Phylogenetic paleobiology: integrating fossils with phylogenetic trees

As models for the Tree of Life, evolutionary trees (called phylogenies) form the cornerstone of evolutionary (paleo)biology. Why are some groups of organisms more diverse than others? Do certain traits evolve faster or more frequently than others? What traits are associated with increased extinction risk? To address these kinds of questions, we must first have knowledge of genealogical relationships among lineages. Traditionally, paleontologists have relied on taxonomic data as a proxy. However, phylogenetic trees form the cornerstone of evolutionary biology, and recent methodological advances have greatly enhanced our ability to infer time-scaled phylogenies of fossil taxa and incorporate them directly in macroevolutionary analyses.

My research in this area concerns model-based approaches to inferring phylogenies of fossil species and how we use them to answer questions about patterns of large-scale evolutionary change. I specialize in statistical approaches such as Bayesian inference and Phylogenetic Comparative Methods (PCMs) to reconstruct evolutionary histories, quantify rates of trait evolution, and document patterns of lineage diversification in the fossil record (Wright, 2017a; Wright 2017b; Wright et al., 2020; Soul and Wright, 2020).

My interests have focused primarily on probabilistic “tip-dating” phylogenetic methods and testing hypotheses of ancestor-descendant relationships. I have published a number of case studies implementing these approaches (Wright 2017a, 2017b, Wright and Toom, 2017; Wright et al., 2020) and have also applied phylogenetic methods to quantify ecological patterns and dynamics associated with paleocommunity change (Cole et al., 2019). I have also explored the impact of different approaches to handling stratigraphic age uncertainty when estimating phylogenetic relationships and divergence times (Barido-Satoni et al., 2020). In this study, we evaluated the performance of several widely-used probabilistic methods for estimating time-scaled phylogenies under range of conditions typical for data sets comprised extinct lineages, such as Paleozoic fossil invertebrates, and show that phylogenetic inferences are more accurate when stratigraphic data are included, but only when morphological character sampling is moderate to high. Consequently, this work provides insight into understanding the limits of current approaches and also point to areas where additional work, more data, and new models are needed.

Current and future research in this area are focused on efforts to document the frequency in which ancestor-descendant pairs occur in paleontological data and how the fossil record can be used to understand patterns and processes of speciation in the fossil record. This issue is of particular importance to resolving major macroevolutionary questions, including whether speciation events occur primarily via “budding” or “bifurcating” lineage splitting, or by anagenetic (i.e., within-lineage) evolutionary change.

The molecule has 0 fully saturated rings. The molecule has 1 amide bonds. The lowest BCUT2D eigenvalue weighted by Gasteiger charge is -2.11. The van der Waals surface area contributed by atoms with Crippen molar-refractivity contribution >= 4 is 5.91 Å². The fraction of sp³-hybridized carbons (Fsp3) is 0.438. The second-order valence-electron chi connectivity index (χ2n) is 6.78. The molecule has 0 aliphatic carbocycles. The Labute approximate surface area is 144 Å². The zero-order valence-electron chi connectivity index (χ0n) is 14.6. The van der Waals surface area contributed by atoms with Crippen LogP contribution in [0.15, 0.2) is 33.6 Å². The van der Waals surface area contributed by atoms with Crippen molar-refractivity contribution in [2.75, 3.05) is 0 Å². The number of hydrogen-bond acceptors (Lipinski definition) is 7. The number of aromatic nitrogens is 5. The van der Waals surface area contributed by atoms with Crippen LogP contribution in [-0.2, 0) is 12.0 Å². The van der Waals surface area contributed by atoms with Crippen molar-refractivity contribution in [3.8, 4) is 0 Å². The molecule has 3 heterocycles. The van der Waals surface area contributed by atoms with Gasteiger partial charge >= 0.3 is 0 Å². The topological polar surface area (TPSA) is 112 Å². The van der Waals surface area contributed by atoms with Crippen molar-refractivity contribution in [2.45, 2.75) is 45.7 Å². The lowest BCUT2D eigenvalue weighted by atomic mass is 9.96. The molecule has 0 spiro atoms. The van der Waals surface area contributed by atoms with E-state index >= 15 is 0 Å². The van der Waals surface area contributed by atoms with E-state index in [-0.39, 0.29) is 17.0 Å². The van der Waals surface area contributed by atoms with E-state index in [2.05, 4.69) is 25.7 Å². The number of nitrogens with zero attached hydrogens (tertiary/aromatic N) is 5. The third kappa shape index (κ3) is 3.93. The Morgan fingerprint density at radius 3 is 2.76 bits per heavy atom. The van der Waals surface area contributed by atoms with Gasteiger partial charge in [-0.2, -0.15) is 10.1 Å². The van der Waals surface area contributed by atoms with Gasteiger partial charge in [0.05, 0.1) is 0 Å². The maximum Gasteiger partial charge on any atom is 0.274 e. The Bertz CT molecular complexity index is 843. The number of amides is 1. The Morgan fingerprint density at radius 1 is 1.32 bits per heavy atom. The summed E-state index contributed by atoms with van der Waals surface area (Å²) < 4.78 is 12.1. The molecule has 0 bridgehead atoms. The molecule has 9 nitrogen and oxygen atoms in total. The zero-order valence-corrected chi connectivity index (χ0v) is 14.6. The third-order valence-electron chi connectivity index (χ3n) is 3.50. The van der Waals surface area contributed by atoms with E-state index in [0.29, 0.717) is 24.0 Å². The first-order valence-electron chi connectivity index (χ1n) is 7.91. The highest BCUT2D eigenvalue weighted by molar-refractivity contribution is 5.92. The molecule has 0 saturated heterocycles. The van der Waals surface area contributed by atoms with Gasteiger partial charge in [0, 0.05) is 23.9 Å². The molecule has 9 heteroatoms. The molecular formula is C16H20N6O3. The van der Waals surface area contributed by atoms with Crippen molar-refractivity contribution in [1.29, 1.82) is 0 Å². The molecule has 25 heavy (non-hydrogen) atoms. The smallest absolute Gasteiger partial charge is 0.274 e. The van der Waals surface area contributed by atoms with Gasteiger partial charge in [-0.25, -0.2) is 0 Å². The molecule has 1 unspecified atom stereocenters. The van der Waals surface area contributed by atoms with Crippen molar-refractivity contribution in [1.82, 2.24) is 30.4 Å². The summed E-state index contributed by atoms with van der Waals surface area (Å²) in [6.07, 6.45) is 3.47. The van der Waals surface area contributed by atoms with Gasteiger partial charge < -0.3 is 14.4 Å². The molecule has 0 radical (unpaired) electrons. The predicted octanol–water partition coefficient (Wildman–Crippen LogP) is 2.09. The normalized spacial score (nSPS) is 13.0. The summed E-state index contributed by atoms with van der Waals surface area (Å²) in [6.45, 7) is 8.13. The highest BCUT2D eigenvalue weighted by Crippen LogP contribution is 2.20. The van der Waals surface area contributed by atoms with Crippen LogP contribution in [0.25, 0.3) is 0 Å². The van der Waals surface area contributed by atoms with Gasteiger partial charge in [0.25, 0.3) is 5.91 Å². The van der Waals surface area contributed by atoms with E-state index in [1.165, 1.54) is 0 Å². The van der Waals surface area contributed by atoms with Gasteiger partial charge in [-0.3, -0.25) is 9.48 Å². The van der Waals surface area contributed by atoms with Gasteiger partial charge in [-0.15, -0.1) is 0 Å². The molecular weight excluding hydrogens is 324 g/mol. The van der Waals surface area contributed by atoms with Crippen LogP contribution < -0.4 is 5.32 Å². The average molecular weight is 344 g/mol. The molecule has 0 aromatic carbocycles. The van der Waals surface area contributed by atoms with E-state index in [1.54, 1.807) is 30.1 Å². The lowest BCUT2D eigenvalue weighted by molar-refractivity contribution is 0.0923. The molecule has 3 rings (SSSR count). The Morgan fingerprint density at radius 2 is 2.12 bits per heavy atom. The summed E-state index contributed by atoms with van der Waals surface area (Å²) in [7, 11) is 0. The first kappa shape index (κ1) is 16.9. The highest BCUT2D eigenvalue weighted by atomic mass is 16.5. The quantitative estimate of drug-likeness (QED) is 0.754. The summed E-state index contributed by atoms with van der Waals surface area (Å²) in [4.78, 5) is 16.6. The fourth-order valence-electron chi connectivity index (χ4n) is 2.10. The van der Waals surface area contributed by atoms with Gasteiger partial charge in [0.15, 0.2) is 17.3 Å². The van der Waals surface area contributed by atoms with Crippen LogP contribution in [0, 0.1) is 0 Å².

Representative publications

* Soul, L.C. and * Wright, D.F., Phylogenetic comparative methods: a user’s guide for paleontologists. In press for Elements in Paleontology.  Post-review preprint here

Wright, A.M, Wagner, P.J., and Wright, D.F., 2020, Testing character-evolution models in phylogenetic paleobiology: a case study with Cambrian echinoderms. In review for Elements in Paleontology, preprint available at: EcoEvoRxiv. doi:10.32942/, posted here

Barido-Sottani, J., van Tiel, N., Hopkins, M.J., Wright, D.F., Stadler, T. and Warnock, R.C.M., 2020, Ignoring fossil age uncertainty leads to inaccurate topology and divergence time estimates using time calibrated tree inference. Frontiers in Ecology and Evolution: doi: 10.3389/fevo.2020.00183. Online.

Cole, S.R., Wright, D.F., and Ausich, W.I., 2019, Phylogenetic community paleoecology of one of the earliest, complex crinoid faunas (Brechin Lagerstätte, Ordovician). Palaeogeography, Palaeoclimatology, Palaeoecology, 521: 82-98.

Wright, D.F., 2017, Phenotypic innovation and adaptive constraints in the evolutionary radiation of Palaeozoic crinoids. Scientific Reports, 7(1), 13745. doi:10.1038/s41598-017-13979-9.

Wright, D.F. and Toom, U. 2017, New crinoids from the Baltic region (Estonia): fossil tip-dating phylogenetics constrains the origin and Ordovician–Silurian diversification of the Flexibilia (Echinodermata). Palaeontology, 60: 893-910.

Wright, D.F. 2017, Bayesian estimation of fossil phylogenies and the evolution of early to middle Paleozoic crinoids (Echinodermata). Journal of Paleontology, 91: 799-814.

Ausich, W.I., T.W. Kammer, E.C.  Rhenberg, and D.F. Wright. 2015. Early phylogeny of crinoids within the Pelmatozoan clade. Palaeontology, 58, 937-952.

Wright, D.F. and A.L. Stigall, 2017, Geological drivers of Late Ordovician faunal change in Laurentia: investigating links between tectonics, speciation, and biotic invasions. PLoS ONE, 8(7): e68353. doi:10.1371/journal.pone.0068353